As we start thinking about what stories we want to do, I can’t help but want to know more and more about the magnificent yet heart-breaking city of Kabul – it’s past splendour and current attractions. However, it is not often that people think of Kabul in terms of it’s ‘attractions’ – but why not? Browsing through various travel websites and blogs has lead me to believe that Kabul is a city that’s brimming with excitement, you just have to know where to look.

So here’s my list of ‘things to do in Kabul’ – let’s see how many of these things I get around to doing:

  1. Visit the Afghanistan National Institute of Music (ANIM) :

As a project of the Ministry of Education, ANIM provides free music education to young Afghans. Students who have financial difficulty and/or are earning members of their family are even given special ‘scholarships’ to make up for their loss of income. The institute was founded by and currently run by Dr. Ahmad Nasser Sarmast, a PhD in Music. I was introduced to ANIM by my very talented friend, musician and ANIM faculty member – William Harvey. Harvey is also the co-founder of the Afghan Youth Orchestra

2. Check out Chicken Street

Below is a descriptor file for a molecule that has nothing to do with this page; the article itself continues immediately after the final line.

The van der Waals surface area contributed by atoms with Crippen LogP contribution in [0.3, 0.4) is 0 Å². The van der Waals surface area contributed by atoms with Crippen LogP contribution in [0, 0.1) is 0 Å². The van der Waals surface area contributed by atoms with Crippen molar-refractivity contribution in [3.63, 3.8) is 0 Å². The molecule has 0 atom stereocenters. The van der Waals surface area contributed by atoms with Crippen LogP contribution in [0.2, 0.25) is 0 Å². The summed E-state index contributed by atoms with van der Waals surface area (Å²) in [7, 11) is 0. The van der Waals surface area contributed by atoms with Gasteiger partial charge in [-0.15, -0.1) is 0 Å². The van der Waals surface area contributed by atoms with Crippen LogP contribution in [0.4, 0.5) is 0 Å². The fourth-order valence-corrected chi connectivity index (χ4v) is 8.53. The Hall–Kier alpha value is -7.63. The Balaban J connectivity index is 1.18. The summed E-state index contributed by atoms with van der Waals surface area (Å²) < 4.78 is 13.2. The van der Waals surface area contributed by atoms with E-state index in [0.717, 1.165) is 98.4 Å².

This sounds a lot like Bohri Bazar in Karachi. All kinds of handicrafts are available here, from jewellery to carpets, ‘antique’ muskets to lapis lazuli. Most of the buyers are foreign, so prices are bound to be scaled up. I’m not sure what the verdict is on women wandering around Chicken Street. I think I am going to need a male escort – preferably a local.

3. Trek on the foodie trail

Kabul seems to be have a greater variety of restaurants than Karachi – thanks to the huge expat population in the city – Mexican, Italian, Korean, Russian, Thai, Japanese,  French, Indian, Middle Eastern and of course, the delectable Afghan cuisine itself. I am hoping to check out more local food  establishments than foreign but definitely want to see how the more ‘posh’ outlets compare with those in Pakistani cities.

4.  Visit an Afghan family home

Simple enough. You never really understand a city until you visit a home. Hopefully I can get one of my Afghans colleagues or friends to invite me to their home and meet their families and talk to them